Let’s get straight to the point, email-based attacks present a serious security threat for organizations today, especially enterprises. In 2022, Verizon’s Data Breach Investigations Report found that phishing continued to be one of the top three attack vectors attributed to data breaches. And during the 2020 COVID-19 quarantine, phishing attacks increased by 350%.
Billions of new phishing emails are sent out every day, overwhelming security teams as they struggle to keep up with investigating suspected phishing attacks. Even when an attack or breach is detected, it can often take weeks or months to resolve.
Cloud-based email providers and legacy technologies like Secure Email Gateways (SEGs) provide some protection, but they simply can’t keep up with the volume or sophistication of today’s email attacks to fully defend your company. SEGs are good at identifying “known” attacks based on rules and policies or scanning of malicious links and attachments, but they can’t detect malicious intent of a BEC attack.
Choosing a comprehensive email security solution that integrates technology with tools to address the human element is critical—like integrated security awareness training (SAT) and phishing simulation testing—or features that empower employees to quickly analyze suspicious email messages from within their email client, to flag potential zero-day/emerging attacks, without overloading security teams with false positive alerts.
A Few Things to Look for in an Enterprise Email Security Solution
Ease of use
For an enterprise email security solution to be truly effective, it's got to be easy for the admins and all the employees to use. A system that requires a lot of manual steps to investigate a reported incident gets tedious and doesn’t actually save IT admins’ time. Further, these types of systems are seldom fully adopted—and are frequently abandoned (while continuing to pay for the remainder of any subscription fees).
The ideal solution should provide meaningful automation to reduce the significant amount of time that administrators spend investigating email incidents. From an ease-of-use standpoint, it should also include:
- Easy installation and integration with cloud-hosted email services
- An intuitive user interface with a minimal learning curve
- Minimal management and maintenance requirements
A solution that emphasizes ease-of-use saves significant time for IT and security teams will always has a better chance of delivering the security and protection desired.
AI and Machine Learning for Continuous Inbox Protection
Evasive phishing attacks slip past traditional email security (SEGs, M365, and GWS security controls) and reach user inboxes—especially business email compromise (BEC) and account takeover attacks.
Look for API-based Integrated Cloud Email Security (ICES) solutions that take advantage of artificial intelligence and machine learning. These solutions are able to continuously monitor and scan inboxes for threats and anomalous behavior after they have been delivered—and can claw back malicious messages from all protected inboxes.
ICES solutions use AI and ML to detect unknown threats and emails with malicious intent. They can also detect email attacks that use time-delayed detonation URLs (emails that link to a legitimate website but then redirect to a known phishing site after a programmed amount of time) used to bypass traditional email gateway security models.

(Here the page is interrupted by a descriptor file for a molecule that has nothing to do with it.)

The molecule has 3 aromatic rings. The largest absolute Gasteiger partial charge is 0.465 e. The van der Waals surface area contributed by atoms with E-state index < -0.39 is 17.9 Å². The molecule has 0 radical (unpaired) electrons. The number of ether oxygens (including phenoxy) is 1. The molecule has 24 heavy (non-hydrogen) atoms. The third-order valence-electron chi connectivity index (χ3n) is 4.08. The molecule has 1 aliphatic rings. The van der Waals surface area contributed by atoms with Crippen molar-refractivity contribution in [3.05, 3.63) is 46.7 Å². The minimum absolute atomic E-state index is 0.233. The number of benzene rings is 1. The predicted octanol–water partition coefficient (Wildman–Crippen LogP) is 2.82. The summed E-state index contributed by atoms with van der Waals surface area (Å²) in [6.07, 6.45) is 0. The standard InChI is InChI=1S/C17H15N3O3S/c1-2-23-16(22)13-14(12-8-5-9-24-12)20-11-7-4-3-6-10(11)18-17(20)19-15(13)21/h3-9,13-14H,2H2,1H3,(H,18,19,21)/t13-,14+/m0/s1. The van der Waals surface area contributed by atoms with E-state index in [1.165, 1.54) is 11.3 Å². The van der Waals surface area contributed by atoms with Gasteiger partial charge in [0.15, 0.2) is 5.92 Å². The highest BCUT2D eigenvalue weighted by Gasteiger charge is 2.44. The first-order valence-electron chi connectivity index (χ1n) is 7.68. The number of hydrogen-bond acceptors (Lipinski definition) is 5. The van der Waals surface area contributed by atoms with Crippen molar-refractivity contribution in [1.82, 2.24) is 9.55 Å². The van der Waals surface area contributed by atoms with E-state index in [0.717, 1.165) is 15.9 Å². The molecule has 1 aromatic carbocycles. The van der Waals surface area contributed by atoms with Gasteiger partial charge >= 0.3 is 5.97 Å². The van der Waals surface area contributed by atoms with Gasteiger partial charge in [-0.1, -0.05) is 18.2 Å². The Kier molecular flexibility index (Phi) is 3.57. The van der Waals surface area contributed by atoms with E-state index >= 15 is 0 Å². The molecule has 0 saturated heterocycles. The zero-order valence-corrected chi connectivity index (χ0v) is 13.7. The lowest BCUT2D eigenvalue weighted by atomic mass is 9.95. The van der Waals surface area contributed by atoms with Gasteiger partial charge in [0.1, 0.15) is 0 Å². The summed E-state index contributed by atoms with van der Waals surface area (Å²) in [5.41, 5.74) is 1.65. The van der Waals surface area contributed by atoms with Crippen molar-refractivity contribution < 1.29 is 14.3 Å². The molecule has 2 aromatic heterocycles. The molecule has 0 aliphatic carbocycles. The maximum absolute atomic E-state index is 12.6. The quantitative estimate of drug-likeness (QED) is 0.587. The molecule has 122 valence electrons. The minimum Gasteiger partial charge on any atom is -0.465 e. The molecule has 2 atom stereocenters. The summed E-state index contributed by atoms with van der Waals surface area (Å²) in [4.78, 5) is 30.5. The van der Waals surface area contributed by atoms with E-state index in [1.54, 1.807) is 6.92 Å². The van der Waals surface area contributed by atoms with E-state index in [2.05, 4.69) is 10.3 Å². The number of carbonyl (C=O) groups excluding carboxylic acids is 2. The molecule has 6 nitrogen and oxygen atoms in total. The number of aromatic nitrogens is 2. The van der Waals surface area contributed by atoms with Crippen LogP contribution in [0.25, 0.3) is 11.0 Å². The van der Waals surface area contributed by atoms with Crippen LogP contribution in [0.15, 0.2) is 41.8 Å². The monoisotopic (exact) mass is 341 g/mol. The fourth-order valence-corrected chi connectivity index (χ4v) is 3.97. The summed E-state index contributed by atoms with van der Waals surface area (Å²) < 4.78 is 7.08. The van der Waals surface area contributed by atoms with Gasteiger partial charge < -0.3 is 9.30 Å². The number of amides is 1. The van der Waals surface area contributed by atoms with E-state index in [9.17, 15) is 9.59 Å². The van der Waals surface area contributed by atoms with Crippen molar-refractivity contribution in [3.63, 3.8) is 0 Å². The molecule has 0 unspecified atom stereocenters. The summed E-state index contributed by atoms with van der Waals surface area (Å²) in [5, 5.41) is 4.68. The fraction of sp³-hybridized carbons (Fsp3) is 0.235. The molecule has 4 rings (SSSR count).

This level of protection can only be achieved by integrating with cloud-hosted mail services via API. The direct connection allows for continuous scanning and analysis of both external and internal messages. The AI/ML provides advanced analysis of multiple data points, including:
- Identifying social engineering attempts
- Time-delayed link and attachment weaponization
- Escalate suspicious email user behavior
- Detecting unusual email handling rules
- Analize conversation histories to detect anomalous activity
These advanced technologies analyze ALL data points in real time to identify suspicious behavioral patterns and unusual communication styles and proactively hunt for threats.
Security and Data Privacy
Beyond features and functionality, it’s important to consider how a vendor addresses the security and privacy of customer data. Some things to look for include:
- Encryption: the vendor’s solution should use industry-standard and current encryption algorithms to protect data both in transit and at rest.
- Access control: look for solutions with granular access controls so you can limit who has access to sensitive data and what they can do with that data—features such as role-based access control and multi-factor authentication.
- Compliance: ask the vendor if they comply with relevant data protection frameworks such as GDPR and SOC2, and ask for evidence of their compliance, such as independent third-party audits.
- Data minimization: vendors should only collect and process the minimum amount of personal data necessary to provide their service. Further, they should have a clear process for obtaining and managing user consent for the collection and processing of their personal data.
I may be contractually required to mention scalability (or “at scale”) any time I write about enterprise-grade solutions, but that really shouldn’t be an issue with modern SaaS-based solutions. Scalability should be considered germane to SaaS offerings. The services should be designed to accommodate fluctuations in demand, number of users, and data volume.
So, don’t be impressed by vendors who try to make a big deal out of something that should be considered table stakes.